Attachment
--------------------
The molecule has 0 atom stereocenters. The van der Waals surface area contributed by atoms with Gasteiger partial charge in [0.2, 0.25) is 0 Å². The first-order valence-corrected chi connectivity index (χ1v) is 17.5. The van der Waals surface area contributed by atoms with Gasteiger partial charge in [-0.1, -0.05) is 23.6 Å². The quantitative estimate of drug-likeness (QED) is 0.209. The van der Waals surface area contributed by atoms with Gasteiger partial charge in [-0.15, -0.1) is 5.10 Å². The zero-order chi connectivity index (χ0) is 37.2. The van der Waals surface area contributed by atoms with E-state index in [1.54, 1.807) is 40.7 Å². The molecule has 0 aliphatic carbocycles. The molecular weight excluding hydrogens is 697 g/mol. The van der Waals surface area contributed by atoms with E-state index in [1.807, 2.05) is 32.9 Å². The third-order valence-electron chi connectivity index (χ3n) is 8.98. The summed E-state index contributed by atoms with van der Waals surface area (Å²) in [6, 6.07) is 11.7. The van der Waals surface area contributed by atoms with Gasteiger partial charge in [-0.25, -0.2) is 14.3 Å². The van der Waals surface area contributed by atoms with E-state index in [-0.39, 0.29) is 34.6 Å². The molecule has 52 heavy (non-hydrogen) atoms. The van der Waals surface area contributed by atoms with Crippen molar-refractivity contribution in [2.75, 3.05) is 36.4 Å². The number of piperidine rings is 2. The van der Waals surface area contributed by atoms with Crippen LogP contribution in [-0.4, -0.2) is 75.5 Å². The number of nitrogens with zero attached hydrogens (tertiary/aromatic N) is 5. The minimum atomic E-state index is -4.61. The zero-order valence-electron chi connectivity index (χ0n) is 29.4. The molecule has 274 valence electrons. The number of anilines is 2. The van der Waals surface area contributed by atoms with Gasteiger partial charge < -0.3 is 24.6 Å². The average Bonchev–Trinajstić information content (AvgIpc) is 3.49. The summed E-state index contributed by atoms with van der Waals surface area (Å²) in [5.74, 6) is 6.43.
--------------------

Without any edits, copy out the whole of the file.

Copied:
The molecule has 0 atom stereocenters. The van der Waals surface area contributed by atoms with Gasteiger partial charge in [0.2, 0.25) is 0 Å². The first-order valence-corrected chi connectivity index (χ1v) is 17.5. The van der Waals surface area contributed by atoms with Gasteiger partial charge in [-0.1, -0.05) is 23.6 Å². The quantitative estimate of drug-likeness (QED) is 0.209. The van der Waals surface area contributed by atoms with Gasteiger partial charge in [-0.15, -0.1) is 5.10 Å². The zero-order chi connectivity index (χ0) is 37.2. The van der Waals surface area contributed by atoms with E-state index in [1.54, 1.807) is 40.7 Å². The molecule has 0 aliphatic carbocycles. The molecular weight excluding hydrogens is 697 g/mol. The van der Waals surface area contributed by atoms with E-state index in [1.807, 2.05) is 32.9 Å². The third-order valence-electron chi connectivity index (χ3n) is 8.98. The summed E-state index contributed by atoms with van der Waals surface area (Å²) in [6, 6.07) is 11.7. The van der Waals surface area contributed by atoms with Gasteiger partial charge in [-0.25, -0.2) is 14.3 Å². The van der Waals surface area contributed by atoms with E-state index in [-0.39, 0.29) is 34.6 Å². The molecule has 52 heavy (non-hydrogen) atoms. The van der Waals surface area contributed by atoms with Crippen molar-refractivity contribution in [2.75, 3.05) is 36.4 Å². The number of piperidine rings is 2. The van der Waals surface area contributed by atoms with Crippen LogP contribution in [-0.4, -0.2) is 75.5 Å². The number of nitrogens with zero attached hydrogens (tertiary/aromatic N) is 5. The minimum atomic E-state index is -4.61. The zero-order valence-electron chi connectivity index (χ0n) is 29.4. The molecule has 274 valence electrons. The number of anilines is 2. The van der Waals surface area contributed by atoms with Gasteiger partial charge < -0.3 is 24.6 Å². The average Bonchev–Trinajstić information content (AvgIpc) is 3.49. The summed E-state index contributed by atoms with van der Waals surface area (Å²) in [5.74, 6) is 6.43.